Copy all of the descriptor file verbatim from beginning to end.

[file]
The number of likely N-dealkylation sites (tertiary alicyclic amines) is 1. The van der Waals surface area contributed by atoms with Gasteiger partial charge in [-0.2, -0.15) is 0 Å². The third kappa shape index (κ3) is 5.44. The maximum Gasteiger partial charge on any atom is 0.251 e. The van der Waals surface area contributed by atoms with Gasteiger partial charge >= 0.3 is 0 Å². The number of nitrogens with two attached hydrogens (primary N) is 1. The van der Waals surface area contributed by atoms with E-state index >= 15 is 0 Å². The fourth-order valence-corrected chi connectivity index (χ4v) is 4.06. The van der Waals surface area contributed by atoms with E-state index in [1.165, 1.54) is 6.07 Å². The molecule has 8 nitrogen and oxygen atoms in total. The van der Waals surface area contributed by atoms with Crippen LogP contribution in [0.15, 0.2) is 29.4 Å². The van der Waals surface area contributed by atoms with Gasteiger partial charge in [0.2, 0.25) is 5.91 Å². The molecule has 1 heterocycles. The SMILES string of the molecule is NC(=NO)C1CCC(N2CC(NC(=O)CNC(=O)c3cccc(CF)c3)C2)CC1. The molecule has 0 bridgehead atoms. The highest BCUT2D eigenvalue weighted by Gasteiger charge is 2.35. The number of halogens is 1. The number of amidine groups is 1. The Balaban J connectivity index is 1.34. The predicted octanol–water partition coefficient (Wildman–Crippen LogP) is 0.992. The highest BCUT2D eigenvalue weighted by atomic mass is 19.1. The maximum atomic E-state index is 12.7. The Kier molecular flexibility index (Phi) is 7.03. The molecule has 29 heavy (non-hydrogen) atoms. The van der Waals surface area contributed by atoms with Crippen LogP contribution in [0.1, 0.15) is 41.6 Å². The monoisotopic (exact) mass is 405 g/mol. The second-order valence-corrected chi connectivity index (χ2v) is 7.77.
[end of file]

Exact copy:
The number of likely N-dealkylation sites (tertiary alicyclic amines) is 1. The van der Waals surface area contributed by atoms with Gasteiger partial charge in [-0.2, -0.15) is 0 Å². The third kappa shape index (κ3) is 5.44. The maximum Gasteiger partial charge on any atom is 0.251 e. The van der Waals surface area contributed by atoms with Gasteiger partial charge >= 0.3 is 0 Å². The number of nitrogens with two attached hydrogens (primary N) is 1. The van der Waals surface area contributed by atoms with E-state index >= 15 is 0 Å². The fourth-order valence-corrected chi connectivity index (χ4v) is 4.06. The van der Waals surface area contributed by atoms with E-state index in [1.165, 1.54) is 6.07 Å². The molecule has 8 nitrogen and oxygen atoms in total. The van der Waals surface area contributed by atoms with Crippen LogP contribution in [0.15, 0.2) is 29.4 Å². The van der Waals surface area contributed by atoms with Gasteiger partial charge in [0.2, 0.25) is 5.91 Å². The molecule has 1 heterocycles. The SMILES string of the molecule is NC(=NO)C1CCC(N2CC(NC(=O)CNC(=O)c3cccc(CF)c3)C2)CC1. The molecule has 0 bridgehead atoms. The highest BCUT2D eigenvalue weighted by Gasteiger charge is 2.35. The number of halogens is 1. The number of amidine groups is 1. The Balaban J connectivity index is 1.34. The predicted octanol–water partition coefficient (Wildman–Crippen LogP) is 0.992. The highest BCUT2D eigenvalue weighted by atomic mass is 19.1. The maximum atomic E-state index is 12.7. The Kier molecular flexibility index (Phi) is 7.03. The molecule has 29 heavy (non-hydrogen) atoms. The van der Waals surface area contributed by atoms with Crippen LogP contribution in [0.1, 0.15) is 41.6 Å². The monoisotopic (exact) mass is 405 g/mol. The second-order valence-corrected chi connectivity index (χ2v) is 7.77.